As a mom, I thought I had covered the full range of child safety issues. From baby proofing to bicycle helmets, safety is Priority No. 1. But I had never given much thought to Internet safety—until I discovered my 4-year-old daughter could turn on the computer, launch Internet Explorer and use a book mark to find her favorite Web site.
I am thrilled with my daughter’s technological savvy, but I want her to be safe while surfing.
Patrick Finland, deputy chief at the Lake Zurich Police Department and co-founder of www.internet-safety.org, says my concern is neither uncommon nor unfounded. Eighty-four percent of American children ages 5-9 use computers and 65 percent of 10- to 13-year-olds use the Internet, according to a 2002 report from the U.S. Department of Commerce. A survey from the Pew Internet & American Life Project of the Pew Charitable Trusts, shows 57 percent of parents worry about their children being contacted by strangers online—and 60 percent of teens report they have been contacted by a stranger online.
So it is with good reason that parents worry about what their children will find as they cruise the information superhighway. The Web site, www.internet-safety.org, a joint venture of the Ela Area Public Library, the Northern Illinois Library System and the police departments of Lake Zurich and Hawthorn Woods, receives about 1,200 hits a month (“hits” are visits, for those of us still catching up to the lingo). The site contains Internet safety information, links and strategies for parents who want to help their children with online protection.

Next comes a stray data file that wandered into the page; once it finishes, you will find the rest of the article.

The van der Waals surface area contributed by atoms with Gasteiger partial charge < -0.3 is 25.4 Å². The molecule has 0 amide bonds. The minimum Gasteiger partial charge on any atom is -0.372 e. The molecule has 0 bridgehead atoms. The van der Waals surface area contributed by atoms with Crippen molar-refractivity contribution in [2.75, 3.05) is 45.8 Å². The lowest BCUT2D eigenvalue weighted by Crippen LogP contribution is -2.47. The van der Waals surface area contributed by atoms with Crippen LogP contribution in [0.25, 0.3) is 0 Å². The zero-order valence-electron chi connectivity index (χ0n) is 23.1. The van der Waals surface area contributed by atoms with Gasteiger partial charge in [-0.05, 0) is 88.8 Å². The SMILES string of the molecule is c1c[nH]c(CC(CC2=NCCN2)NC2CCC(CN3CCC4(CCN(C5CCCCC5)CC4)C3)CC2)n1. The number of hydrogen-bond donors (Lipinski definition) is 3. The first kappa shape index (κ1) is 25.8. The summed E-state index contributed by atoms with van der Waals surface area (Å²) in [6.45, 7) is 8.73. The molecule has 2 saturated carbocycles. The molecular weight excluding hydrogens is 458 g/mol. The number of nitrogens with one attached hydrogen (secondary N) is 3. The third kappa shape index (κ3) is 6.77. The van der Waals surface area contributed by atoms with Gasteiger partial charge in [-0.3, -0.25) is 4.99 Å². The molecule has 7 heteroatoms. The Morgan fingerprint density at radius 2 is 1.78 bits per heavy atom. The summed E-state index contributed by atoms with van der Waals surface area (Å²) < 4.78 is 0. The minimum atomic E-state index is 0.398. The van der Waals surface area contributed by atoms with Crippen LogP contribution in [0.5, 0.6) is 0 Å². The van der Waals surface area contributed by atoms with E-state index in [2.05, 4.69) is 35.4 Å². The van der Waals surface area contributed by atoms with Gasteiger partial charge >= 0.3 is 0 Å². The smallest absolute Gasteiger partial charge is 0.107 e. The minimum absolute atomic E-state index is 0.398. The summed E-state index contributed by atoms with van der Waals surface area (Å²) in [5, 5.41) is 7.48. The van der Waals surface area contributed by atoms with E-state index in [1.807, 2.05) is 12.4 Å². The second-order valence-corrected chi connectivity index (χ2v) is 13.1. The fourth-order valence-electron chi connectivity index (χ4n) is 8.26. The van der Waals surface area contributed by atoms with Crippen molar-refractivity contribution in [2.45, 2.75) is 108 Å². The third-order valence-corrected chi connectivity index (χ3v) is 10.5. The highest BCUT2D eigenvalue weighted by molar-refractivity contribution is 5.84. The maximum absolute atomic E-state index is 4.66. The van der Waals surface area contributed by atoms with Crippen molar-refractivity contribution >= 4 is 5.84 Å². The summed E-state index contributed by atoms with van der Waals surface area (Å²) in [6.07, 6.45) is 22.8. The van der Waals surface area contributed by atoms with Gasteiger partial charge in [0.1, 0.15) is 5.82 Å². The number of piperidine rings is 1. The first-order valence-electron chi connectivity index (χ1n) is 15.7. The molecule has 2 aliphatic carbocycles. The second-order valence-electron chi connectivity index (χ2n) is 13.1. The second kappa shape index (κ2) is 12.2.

Finland, a dad of two, says the main message of the Web site is: “Try to monitor what they [your children] get access to and what they are receiving. Be aware of what they are doing.”
Some strategies for helping children: • Never give out personal information—your address or phone number or the address of your school without your parents’ permission. • If you encounter something online you don’t understand or that makes you uncomfortable, tell a parent or teacher right away. • Do not respond to messages that make you feel uncomfortable. It is not your fault if you get a message like that and it is OK to tell your parents. • Check with your parents before going online.
Some strategies for helping parents: • Keep the computer in a public area—not the child’s bedroom—so you can monitor your child’s online activity. • Set up guidelines about computer use. • Spend time online with your child so you can model good behavior. • Learn about everyone your child meets online and discuss these relationships with your child.